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    Watch: Judge, police help oust Trump Hotels from Panama property

    A tourist posed for pictures after a Trump logo was removed from the entrance to the Trump Ocean Club International Hotel and Tower in Panama Cityon Monday.
    A tourist posed for pictures after a Trump logo was removed from the entrance to the Trump Ocean Club International Hotel and Tower in Panama Cityon Monday.

    PANAMA CITY — Trump hotel executives were ousted from their offices in Panama’s Trump Hotel on Monday, as Panamanian officials stepped in to resolve a 12-day standoff between Trump’s company and the property’s owners.

    Trump’s security guards also left the property, and crews immediately began stripping Trump’s name from the building.

    The action began when a Panamanian judge and armed police officers escorted the head of the hotel’s owner association into the Trump-branded 70-story, luxury property on Panama Bay, with Trump’s security staff departing soon after.


    A legal dispute over Trump’s management contract at the hotel continues, but Monday’s developments indicated Trump had effectively surrendered physical control of the property.

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    ‘‘This was purely a commercial dispute that just spun out of control,’’ said Orestes Fintiklis, a private equity investor and the head of the hotel’s owners’ association, shortly before entering the hotel management’s offices. ‘‘And today this dispute has been settled by the authorities and the judges of this country.’’

    The Trump Hotel’s website had ceased offering direct bookings at the hotel by early Monday afternoon.

    ‘‘We apologize,’’ the site said. ‘‘There are no available rooms for your requested stay.’’

    The judicial intervention resolved the most contentious part of a 12-day standoff between Trump’s hotel business and Fintiklis, who sought to take physical control of the property on behalf of the hotel owners. Though the owners tried to fire Trump’s company last year, the Trump Organization had disputed the termination as legally invalid.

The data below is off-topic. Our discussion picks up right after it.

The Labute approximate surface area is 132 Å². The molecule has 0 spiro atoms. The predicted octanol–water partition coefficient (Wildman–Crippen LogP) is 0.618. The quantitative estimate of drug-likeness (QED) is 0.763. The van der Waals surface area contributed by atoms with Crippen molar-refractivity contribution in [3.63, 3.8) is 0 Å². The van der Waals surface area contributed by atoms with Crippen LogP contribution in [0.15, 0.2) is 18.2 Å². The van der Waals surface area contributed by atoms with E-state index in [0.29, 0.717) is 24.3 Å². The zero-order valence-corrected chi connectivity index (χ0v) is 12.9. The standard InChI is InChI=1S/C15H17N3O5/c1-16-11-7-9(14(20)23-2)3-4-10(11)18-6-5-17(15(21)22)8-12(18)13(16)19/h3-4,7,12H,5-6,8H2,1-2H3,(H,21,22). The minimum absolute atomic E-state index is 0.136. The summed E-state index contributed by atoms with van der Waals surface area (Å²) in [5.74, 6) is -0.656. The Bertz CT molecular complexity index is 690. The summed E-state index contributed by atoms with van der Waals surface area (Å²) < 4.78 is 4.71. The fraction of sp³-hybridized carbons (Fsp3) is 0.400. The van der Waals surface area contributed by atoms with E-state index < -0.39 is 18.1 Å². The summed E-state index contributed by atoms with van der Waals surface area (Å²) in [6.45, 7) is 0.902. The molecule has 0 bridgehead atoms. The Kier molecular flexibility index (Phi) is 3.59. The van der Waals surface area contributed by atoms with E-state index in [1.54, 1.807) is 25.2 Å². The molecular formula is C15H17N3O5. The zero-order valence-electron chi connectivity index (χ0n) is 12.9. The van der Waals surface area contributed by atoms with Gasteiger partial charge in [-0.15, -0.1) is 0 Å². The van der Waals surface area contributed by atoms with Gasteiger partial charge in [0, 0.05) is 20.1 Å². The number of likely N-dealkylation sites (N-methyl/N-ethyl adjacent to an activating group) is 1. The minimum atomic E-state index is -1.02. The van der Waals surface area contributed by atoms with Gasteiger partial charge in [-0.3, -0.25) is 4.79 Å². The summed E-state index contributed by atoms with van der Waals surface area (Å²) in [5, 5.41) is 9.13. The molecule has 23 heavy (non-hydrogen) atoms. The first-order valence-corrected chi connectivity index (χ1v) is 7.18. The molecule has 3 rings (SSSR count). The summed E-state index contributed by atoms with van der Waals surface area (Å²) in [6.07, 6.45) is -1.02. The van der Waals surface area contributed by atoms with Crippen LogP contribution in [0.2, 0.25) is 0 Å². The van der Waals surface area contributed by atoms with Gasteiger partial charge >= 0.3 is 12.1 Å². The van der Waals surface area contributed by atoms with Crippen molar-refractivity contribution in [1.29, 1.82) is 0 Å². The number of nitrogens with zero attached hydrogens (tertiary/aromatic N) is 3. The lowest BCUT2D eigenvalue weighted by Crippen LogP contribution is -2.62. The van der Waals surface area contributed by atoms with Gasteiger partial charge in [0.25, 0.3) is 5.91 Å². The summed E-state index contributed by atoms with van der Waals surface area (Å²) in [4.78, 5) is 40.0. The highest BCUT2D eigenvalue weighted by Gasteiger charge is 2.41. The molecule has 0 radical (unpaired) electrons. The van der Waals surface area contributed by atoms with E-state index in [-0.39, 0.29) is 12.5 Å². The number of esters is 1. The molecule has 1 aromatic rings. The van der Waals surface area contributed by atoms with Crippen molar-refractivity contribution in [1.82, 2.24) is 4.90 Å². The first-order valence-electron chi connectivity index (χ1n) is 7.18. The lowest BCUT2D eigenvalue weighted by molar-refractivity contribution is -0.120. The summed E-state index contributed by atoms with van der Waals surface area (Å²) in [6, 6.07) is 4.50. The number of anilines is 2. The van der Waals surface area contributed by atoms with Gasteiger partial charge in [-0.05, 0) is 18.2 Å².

As part of his fire-sale purchase of 202 of the hotel’s 369 units, Fintiklis signed a February 2017 agreement not to challenge Trump’s management contract — a deal that Trump Organizations consider binding.

    Fintiklis quickly changed course after the deal closed in August, arguing that alleged mismanagement by Trump’s staff and the deterioration of the Trump brand rendered keeping the property in Trump hands impossible.

    In late December, Trump’s management team ran off a team of Marriott hotel executives visiting the property at Fintiklis’s invitation.

    ‘‘Our investment has no future so long as the hotel is managed by an incompetent operator whose brand has been tarnished beyond repair,’’ Fintiklis wrote to his fellow hotel owners in a January e-mail.

    The most recent and intense feuding began Feb. 22, when the Miami-based Fintiklis came to the property with termination notices for Trump’s management team. Trump hotel officials turned away Fintiklis and his entourage, refusing to let Fintiklis check into any of his private equity fund’s 202 hotel rooms.


    A legal complaint filed by Fintiklis said that, late that same evening, he and others in his party witnessed Trump’s management team destroying hotel documents, which Trump officials have denied.

    For more than a week, Trump’s hotel business staved off efforts by Fintiklis and his allies to gain control of the property.

    Rival security teams skirmished over physical control of key infrastructure, including the administrative offices and the hotel’s closed-caption security system, which was housed in the condominium association offices in the same building.